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Am Fam Physician. 2002;65(9):online-only-

to the editor: An independent 93-year-old woman had a successful corneal transplant but was convinced that her ophthalmologist had delegated the procedure to an associate. The ophthalmologist repeatedly identified himself before and during the surgery, but the patient could not recall these exchanges. Although she was told that temporary memory problems were associated with anesthesia, she developed exacerbated fears of becoming demented, lost self-confidence, and became withdrawn, depressed, and unable to care for herself. Eventually, the explanation that anesthetics can block memory formation enabled her to talk about the profound impact of this "minor" side effect; however, she only gradually regained her previous independence.

Memory loss is a major concern of the elderly. Even slight or temporary loss of memory can disrupt the fine balance between independence and disability. Any erosion of self-confidence can lead to depression, noncompliance, and morbidity. In this case, the relatively minor and well-recognized effect of benzodiazepine on memory resulted in serious consequences.

An increasing number of elderly patients undergo "minor surgeries."1 Short-acting benzodiazepines have significant advantages over general anesthesia. Amnesia of the events surrounding the surgery is generally considered an enhancement of their sedative and anxiolytic properties.

Significant functional deterioration is frequently observed after apparently "minor" surgery in elderly patients. Some of these cases may relate to the use of amnesic benzodiazepines. Both pharmacokinetic and pharmacodynamic studies suggest that the effects of short-acting benzodiazepines may be potentiated in the elderly through age-related reduction in metabolism and changes in the submit makeup of the g amino butyric acid (GABAA) receptor. Age-related increases in the alpha1 submit of the GABAA receptor in hippocampus have been reported.2 Studies3,4 suggest an age-related increase in the amnestic action of nonselective benzodiazepines. An age-related, 50 percent reduction in the EC50 for the sedative hypnotic effects of midazolam (Versed) in humans has been reported.5 The half-life of midazolam is approximately doubled in elderly patients and may be further influenced by obesity, renal, cardiac or hepatic conditions and certain drugs including central nervous system depressants, alcohol, cimetidine (Tagamet), verapamil (Calan), erythromycin, and diltiazem (Cardizem).6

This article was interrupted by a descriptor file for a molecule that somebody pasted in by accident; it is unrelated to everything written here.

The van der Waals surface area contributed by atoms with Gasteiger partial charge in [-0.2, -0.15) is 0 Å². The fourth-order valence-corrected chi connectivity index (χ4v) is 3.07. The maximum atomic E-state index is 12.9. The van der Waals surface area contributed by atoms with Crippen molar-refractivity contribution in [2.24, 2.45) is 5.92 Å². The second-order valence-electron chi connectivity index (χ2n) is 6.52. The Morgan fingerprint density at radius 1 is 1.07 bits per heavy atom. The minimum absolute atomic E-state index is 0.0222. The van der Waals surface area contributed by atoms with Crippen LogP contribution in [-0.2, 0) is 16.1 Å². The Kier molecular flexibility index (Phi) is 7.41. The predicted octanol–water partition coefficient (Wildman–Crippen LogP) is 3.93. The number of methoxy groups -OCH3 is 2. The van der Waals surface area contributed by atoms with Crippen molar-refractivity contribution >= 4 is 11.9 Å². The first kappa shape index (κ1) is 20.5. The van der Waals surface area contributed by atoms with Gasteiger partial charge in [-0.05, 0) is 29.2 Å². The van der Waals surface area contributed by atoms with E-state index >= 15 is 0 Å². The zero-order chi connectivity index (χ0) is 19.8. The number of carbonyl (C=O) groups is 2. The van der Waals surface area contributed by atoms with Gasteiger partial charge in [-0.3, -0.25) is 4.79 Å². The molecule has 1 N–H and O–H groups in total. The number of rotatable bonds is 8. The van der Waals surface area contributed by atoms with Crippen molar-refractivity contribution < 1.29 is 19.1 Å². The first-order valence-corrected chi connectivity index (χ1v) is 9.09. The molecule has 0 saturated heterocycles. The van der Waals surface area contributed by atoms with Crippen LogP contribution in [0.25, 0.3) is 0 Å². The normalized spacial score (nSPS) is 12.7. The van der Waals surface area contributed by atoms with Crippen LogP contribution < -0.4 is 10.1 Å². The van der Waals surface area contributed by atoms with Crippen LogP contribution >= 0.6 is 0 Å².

Short-acting benzodiazepines providing excellent conscious sedation, anxiolysis and amnesia for procedures, but may also have adverse effects that can be misinterpreted as cognitive decline. If elderly patients are not informed about the amnesic actions of these agents, they may have significant difficulty following surgery. The amnesic effects are selective in nature, which can distort reality and be disorienting to the patient, even cognitively intact persons.

We are not suggesting that the use of benzodiazepines is inappropriate in elderly patients, but we wish to strongly make two points. First, lower doses may be necessary in the elderly because of altered pharmacokinetic and pharmacodynamic properties. Second and, most important, the patient, family members, and caretakers should be prepared for the amnesic effects and appreciate the significance of these experiences for the elderly patient. Patients may need considerable reassurance and care to “get back to my usual feisty self” after apparently “minor” procedures.

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This series is coordinated by Kenny Lin, MD, MPH, deputy editor.

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